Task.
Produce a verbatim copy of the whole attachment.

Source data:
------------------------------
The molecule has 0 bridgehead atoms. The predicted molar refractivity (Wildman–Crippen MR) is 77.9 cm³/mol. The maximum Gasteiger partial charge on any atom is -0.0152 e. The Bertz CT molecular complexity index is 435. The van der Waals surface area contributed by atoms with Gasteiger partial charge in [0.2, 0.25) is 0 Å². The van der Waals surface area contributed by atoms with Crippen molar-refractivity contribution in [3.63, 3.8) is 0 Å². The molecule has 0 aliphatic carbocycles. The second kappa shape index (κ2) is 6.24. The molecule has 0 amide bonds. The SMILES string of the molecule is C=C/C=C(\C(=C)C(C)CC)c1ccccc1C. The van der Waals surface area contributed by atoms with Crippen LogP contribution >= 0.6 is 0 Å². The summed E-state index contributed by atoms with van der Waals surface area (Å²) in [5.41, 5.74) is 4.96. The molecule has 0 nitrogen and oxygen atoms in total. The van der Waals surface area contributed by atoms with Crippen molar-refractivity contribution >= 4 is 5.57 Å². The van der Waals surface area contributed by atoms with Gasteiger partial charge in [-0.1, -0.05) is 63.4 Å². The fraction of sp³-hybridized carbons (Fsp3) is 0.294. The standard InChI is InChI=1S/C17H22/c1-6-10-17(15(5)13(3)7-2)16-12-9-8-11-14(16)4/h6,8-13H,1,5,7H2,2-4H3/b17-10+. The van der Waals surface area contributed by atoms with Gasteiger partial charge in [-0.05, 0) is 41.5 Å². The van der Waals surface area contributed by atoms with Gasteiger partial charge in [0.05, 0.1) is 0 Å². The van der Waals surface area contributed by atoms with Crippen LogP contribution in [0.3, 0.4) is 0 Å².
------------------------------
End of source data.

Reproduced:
The molecule has 0 bridgehead atoms. The predicted molar refractivity (Wildman–Crippen MR) is 77.9 cm³/mol. The maximum Gasteiger partial charge on any atom is -0.0152 e. The Bertz CT molecular complexity index is 435. The van der Waals surface area contributed by atoms with Gasteiger partial charge in [0.2, 0.25) is 0 Å². The van der Waals surface area contributed by atoms with Crippen molar-refractivity contribution in [3.63, 3.8) is 0 Å². The molecule has 0 aliphatic carbocycles. The second kappa shape index (κ2) is 6.24. The molecule has 0 amide bonds. The SMILES string of the molecule is C=C/C=C(\C(=C)C(C)CC)c1ccccc1C. The van der Waals surface area contributed by atoms with Crippen LogP contribution >= 0.6 is 0 Å². The summed E-state index contributed by atoms with van der Waals surface area (Å²) in [5.41, 5.74) is 4.96. The molecule has 0 nitrogen and oxygen atoms in total. The van der Waals surface area contributed by atoms with Crippen molar-refractivity contribution >= 4 is 5.57 Å². The van der Waals surface area contributed by atoms with Gasteiger partial charge in [-0.1, -0.05) is 63.4 Å². The fraction of sp³-hybridized carbons (Fsp3) is 0.294. The standard InChI is InChI=1S/C17H22/c1-6-10-17(15(5)13(3)7-2)16-12-9-8-11-14(16)4/h6,8-13H,1,5,7H2,2-4H3/b17-10+. The van der Waals surface area contributed by atoms with Gasteiger partial charge in [-0.05, 0) is 41.5 Å². The van der Waals surface area contributed by atoms with Gasteiger partial charge in [0.05, 0.1) is 0 Å². The van der Waals surface area contributed by atoms with Crippen LogP contribution in [0.3, 0.4) is 0 Å².